Manufacturers ramp up pressure on Senate to fill Ex-Im Bank board
The National Association of Manufacturers (NAM) is ramping up pressure on the Senate to quickly vote on four nominees to get the Export-Import Bank back up and running at full speed.
Jay Timmons, the head of NAM, sent a letter on Thursday to Senate Majority Leader Mitch McConnell (R-Ky.) and the rest of the Senate urging lawmakers to schedule votes for nominees to the Export-Import Bank’s board of directors, which will become vacant on Friday.
“The lack of a functioning Ex-Im Bank is not only one of those serious economic problems, but also one that can be easily solved given the strong bipartisan support for confirmation of the four Ex-Im Bank nominees,” Timmons wrote in a letter obtained by The Hill.
“Manufacturers want to see holds on these nominees lifted and swift action to move these nominations to the floor for consideration as soon as possible,” he wrote.
The four nominees — Kimberly Reed, Spencer Bachus, Judith Pryor and Claudia Slacik — were approved by the Senate Banking Committee in December.
But Scott Garrett, a former New Jersey Republican and President Trump’s nominee to lead the bank, failed to gain the banking panel’s support, leaving Ex-Im’s fate in limbo.
Banking Committee lawmakers weren’t convinced that Garrett, who had actively tried to shut down the Ex-Im Bank during his time in Congress, had changed his mind about the bank’s mission.
Trump has yet to choose anyone else to take the helm at the Ex-Im Bank.
Sen. Pat Toomey (R-Pa.) has so far stymied Senate action.
Toomey, who has called the bank a form of corporate welfare, had initially asked for the four nominees and Garrett to be confirmed together in the Senate.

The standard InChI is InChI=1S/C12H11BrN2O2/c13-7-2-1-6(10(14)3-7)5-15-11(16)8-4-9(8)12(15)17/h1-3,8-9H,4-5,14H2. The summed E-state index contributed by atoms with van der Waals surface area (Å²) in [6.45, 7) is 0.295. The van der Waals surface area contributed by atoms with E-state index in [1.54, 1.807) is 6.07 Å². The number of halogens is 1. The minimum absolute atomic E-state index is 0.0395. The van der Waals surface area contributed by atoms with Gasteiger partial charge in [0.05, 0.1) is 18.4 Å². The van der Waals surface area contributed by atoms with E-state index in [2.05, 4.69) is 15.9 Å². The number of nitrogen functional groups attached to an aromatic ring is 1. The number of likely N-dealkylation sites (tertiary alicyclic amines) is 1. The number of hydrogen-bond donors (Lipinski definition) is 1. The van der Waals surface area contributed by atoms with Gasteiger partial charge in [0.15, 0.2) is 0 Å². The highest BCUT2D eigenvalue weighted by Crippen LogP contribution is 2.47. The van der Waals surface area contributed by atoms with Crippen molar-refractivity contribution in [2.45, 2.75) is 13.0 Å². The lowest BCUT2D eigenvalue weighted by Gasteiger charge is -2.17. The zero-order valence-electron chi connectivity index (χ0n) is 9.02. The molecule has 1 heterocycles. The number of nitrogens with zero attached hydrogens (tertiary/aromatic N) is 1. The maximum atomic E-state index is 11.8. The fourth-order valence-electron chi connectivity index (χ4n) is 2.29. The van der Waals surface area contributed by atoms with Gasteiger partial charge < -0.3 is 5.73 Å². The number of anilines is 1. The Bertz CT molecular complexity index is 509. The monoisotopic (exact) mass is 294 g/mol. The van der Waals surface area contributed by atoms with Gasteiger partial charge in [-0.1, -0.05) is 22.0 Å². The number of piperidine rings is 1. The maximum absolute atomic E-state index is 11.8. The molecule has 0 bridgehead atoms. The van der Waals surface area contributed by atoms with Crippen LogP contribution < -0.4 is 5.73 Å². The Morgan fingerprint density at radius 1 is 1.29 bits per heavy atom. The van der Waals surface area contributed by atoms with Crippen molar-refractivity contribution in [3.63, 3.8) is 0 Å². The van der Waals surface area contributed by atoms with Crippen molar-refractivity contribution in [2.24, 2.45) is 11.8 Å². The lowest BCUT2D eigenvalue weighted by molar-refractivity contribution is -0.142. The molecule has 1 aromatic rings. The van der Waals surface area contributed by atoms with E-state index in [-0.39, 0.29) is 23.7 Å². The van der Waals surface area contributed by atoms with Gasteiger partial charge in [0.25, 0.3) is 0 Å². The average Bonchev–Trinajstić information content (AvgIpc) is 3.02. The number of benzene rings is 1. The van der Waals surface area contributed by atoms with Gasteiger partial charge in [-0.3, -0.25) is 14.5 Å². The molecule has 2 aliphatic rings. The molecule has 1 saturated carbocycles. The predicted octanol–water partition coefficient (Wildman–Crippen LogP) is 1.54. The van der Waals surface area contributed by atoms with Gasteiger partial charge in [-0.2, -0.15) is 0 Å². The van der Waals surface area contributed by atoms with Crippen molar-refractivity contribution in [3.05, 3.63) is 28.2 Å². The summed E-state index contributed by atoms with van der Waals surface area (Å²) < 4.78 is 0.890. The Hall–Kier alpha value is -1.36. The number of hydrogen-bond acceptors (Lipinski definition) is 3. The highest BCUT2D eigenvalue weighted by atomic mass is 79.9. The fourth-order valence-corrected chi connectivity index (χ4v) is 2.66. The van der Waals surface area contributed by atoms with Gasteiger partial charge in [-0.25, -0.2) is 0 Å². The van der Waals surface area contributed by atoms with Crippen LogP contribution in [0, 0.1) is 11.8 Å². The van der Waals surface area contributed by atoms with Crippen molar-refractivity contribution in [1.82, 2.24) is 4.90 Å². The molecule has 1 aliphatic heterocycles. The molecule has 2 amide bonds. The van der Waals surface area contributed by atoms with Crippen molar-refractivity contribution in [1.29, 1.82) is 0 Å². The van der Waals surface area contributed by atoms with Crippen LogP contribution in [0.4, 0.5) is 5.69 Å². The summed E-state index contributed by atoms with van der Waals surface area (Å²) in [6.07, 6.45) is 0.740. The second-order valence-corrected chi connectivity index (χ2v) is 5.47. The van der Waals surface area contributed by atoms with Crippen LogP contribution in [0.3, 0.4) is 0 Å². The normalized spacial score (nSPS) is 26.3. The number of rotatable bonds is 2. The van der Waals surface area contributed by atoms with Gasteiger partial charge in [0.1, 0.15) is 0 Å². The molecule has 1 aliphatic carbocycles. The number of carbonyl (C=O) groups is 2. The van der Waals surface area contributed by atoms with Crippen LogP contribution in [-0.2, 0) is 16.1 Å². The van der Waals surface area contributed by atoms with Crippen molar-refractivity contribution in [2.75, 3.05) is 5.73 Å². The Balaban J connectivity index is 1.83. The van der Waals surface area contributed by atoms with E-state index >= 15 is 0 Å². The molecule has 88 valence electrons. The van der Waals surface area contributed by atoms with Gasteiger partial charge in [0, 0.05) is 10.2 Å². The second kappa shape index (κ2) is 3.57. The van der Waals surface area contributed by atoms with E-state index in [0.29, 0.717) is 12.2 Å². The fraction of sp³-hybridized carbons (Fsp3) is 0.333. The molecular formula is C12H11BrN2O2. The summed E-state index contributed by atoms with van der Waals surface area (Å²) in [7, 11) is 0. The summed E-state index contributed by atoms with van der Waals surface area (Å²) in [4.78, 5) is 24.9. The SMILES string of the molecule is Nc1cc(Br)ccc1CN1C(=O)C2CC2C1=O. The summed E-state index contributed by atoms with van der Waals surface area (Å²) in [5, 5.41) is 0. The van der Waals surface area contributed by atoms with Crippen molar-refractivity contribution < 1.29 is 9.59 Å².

Conservatives have repeatedly tried to shut down the bank, although it enjoys healthy bipartisan support in the House and Senate.
The agency’s five-member board will be vacant on Friday when Scott Schloegel, who announced his resignation last week, departs his seat.
The Ex-Im Bank has been without a quorum — at least three members — on its board for more than two years, meaning it has been unable to consider deals greater than $10 million.
Manufacturers argue that they have lost billions of dollars in deals and that has deprived U.S. workers of good-paying jobs that would have been supported by Ex-Im Bank business.
“As a result, countries in Europe and beyond have been luring U.S. manufacturers to set up shop overseas to take advantage of foreign export financing because the U.S. system is effectively broken,” Timmons wrote.
Last month, a bipartisan group of 68 House lawmakers urged Republican and Democratic Senate leaders to vote on the nominees.
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